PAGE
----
Jump to content
  • Advertisement

Archived

This topic is now archived and is closed to further replies.

evilchicken

functions and inheritence

This topic is 5824 days old which is more than the 365 day threshold we allow for new replies. Please post a new topic.

If you intended to correct an error in the post then please contact us.

Recommended Posts

how come I cant do this
    
class foo
{
};
class fubar : public foo
{
};
foo *fn(void)
{
fubar *fu = new fubar;
return fu;
}

void main()
{
fubar *fu = fn();
}
    
the compiler complains because the "types are unrelated" [edited by - evilchicken on September 9, 2002 6:34:42 PM] [edited by - evilchicken on September 9, 2002 6:45:09 PM]

Share this post


Link to post
Share on other sites
Advertisement
You should have a virtual destructor defined for foo.

EDIT:
Also, you should NOT have a semicolon after:
class fubar : public foo


--------------------
Matthew Calabrese
Realtime 3D Orchestra:
Programmer, Composer,
and 3D Artist/Animator
"I can see the music..."

[edited by - Matt Calabrese on September 9, 2002 6:37:17 PM]

Share this post


Link to post
Share on other sites
I tried the code below (MSVC 6.0, no SPs) and compiled with no errors or warnings. I think your problem lies elsewhere.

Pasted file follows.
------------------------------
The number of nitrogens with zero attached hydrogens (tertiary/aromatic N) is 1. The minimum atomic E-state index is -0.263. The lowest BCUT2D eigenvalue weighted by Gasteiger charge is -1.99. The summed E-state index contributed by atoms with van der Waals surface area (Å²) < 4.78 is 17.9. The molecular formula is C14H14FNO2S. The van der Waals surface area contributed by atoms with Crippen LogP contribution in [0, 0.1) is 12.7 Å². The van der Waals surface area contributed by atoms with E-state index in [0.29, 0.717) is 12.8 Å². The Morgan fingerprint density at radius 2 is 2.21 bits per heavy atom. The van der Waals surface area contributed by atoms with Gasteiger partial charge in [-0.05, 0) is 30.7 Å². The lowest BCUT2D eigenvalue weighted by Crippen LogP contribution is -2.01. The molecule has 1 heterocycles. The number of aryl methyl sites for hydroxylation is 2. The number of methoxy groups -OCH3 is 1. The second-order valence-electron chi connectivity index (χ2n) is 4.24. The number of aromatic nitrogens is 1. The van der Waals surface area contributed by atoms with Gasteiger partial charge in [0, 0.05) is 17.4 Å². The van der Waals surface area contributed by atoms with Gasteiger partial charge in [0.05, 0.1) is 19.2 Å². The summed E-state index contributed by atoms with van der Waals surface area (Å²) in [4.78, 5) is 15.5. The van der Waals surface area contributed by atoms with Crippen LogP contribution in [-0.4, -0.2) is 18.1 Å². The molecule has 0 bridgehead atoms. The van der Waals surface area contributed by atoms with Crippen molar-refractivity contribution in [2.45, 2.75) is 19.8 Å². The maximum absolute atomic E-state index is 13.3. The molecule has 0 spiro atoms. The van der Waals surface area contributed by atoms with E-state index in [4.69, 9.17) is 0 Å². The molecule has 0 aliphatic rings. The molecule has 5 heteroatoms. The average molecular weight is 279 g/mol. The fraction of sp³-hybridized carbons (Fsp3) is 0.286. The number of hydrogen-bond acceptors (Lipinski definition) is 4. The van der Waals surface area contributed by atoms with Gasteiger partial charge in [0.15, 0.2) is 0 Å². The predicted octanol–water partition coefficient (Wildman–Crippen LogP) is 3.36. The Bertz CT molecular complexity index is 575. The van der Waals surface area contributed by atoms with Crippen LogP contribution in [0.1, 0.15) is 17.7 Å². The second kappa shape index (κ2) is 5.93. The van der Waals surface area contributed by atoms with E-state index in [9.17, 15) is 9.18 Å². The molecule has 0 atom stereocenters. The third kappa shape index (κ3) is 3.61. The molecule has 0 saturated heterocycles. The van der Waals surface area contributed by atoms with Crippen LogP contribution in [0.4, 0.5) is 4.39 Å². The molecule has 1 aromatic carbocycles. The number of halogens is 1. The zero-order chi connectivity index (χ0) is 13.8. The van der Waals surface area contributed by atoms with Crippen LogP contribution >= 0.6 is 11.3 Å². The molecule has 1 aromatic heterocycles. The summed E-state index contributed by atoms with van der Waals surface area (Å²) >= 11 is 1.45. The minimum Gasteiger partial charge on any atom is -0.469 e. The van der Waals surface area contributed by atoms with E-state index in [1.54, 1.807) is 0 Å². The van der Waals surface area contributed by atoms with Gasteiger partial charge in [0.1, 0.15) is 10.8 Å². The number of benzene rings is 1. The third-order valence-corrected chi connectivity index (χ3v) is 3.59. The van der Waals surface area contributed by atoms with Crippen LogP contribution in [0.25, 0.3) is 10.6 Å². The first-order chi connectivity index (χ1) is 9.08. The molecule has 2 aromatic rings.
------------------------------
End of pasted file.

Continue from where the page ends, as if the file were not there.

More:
class foo
{
};

class foobar : public foo
{
};

foo * function()
{
foobar * fu = new foobar;
return fu;
}

int main()
{
foo * fu = function();
return 0;
}

Share this post


Link to post
Share on other sites
oh nevermind, in your int main() if you change foo to fubar (which is what I want) how come it doesnt work?

I can assign fubar to foo, but not foo to fubar.

right now I managed to work around the problem by making function return a void pointer and recasting it to the proper subclass. is there a less hackish way of doing this?

[edited by - evilchicken on September 9, 2002 7:50:55 PM]

Share this post


Link to post
Share on other sites
quote:
Original post by evilchicken
I can assign fubar to foo, but not foo to fubar.

You can''t assign a pointer to an instance of the base class to a pointer to the derived class. Well, you can, but you''ll need to break a lot of things in the process.

Share this post


Link to post
Share on other sites

  • Advertisement
×

Important Information

By using GameDev.net, you agree to our community Guidelines, Terms of Use, and Privacy Policy.

We are the game development community.

Whether you are an indie, hobbyist, AAA developer, or just trying to learn, GameDev.net is the place for you to learn, share, and connect with the games industry. Learn more About Us or sign up!

Sign me up!